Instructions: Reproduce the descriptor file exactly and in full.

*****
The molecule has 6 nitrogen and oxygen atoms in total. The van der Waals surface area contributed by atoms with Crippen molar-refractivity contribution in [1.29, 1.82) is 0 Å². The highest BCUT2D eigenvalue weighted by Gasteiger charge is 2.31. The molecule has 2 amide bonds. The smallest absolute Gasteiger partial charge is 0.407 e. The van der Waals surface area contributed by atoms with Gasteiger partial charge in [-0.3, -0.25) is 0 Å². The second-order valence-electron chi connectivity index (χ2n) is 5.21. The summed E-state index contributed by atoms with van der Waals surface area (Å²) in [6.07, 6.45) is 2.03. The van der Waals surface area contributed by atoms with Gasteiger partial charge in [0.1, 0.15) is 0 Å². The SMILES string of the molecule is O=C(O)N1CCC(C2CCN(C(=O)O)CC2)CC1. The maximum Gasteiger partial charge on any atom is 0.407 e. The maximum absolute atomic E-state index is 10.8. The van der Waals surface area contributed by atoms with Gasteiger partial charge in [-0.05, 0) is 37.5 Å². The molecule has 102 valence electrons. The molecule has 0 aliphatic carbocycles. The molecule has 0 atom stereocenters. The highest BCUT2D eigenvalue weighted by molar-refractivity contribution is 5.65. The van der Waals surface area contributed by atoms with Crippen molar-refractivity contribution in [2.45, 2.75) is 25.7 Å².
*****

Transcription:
The molecule has 6 nitrogen and oxygen atoms in total. The van der Waals surface area contributed by atoms with Crippen molar-refractivity contribution in [1.29, 1.82) is 0 Å². The highest BCUT2D eigenvalue weighted by Gasteiger charge is 2.31. The molecule has 2 amide bonds. The smallest absolute Gasteiger partial charge is 0.407 e. The van der Waals surface area contributed by atoms with Gasteiger partial charge in [-0.3, -0.25) is 0 Å². The second-order valence-electron chi connectivity index (χ2n) is 5.21. The summed E-state index contributed by atoms with van der Waals surface area (Å²) in [6.07, 6.45) is 2.03. The van der Waals surface area contributed by atoms with Gasteiger partial charge in [0.1, 0.15) is 0 Å². The SMILES string of the molecule is O=C(O)N1CCC(C2CCN(C(=O)O)CC2)CC1. The maximum Gasteiger partial charge on any atom is 0.407 e. The maximum absolute atomic E-state index is 10.8. The van der Waals surface area contributed by atoms with Gasteiger partial charge in [-0.05, 0) is 37.5 Å². The molecule has 102 valence electrons. The molecule has 0 aliphatic carbocycles. The molecule has 0 atom stereocenters. The highest BCUT2D eigenvalue weighted by molar-refractivity contribution is 5.65. The van der Waals surface area contributed by atoms with Crippen molar-refractivity contribution in [2.45, 2.75) is 25.7 Å².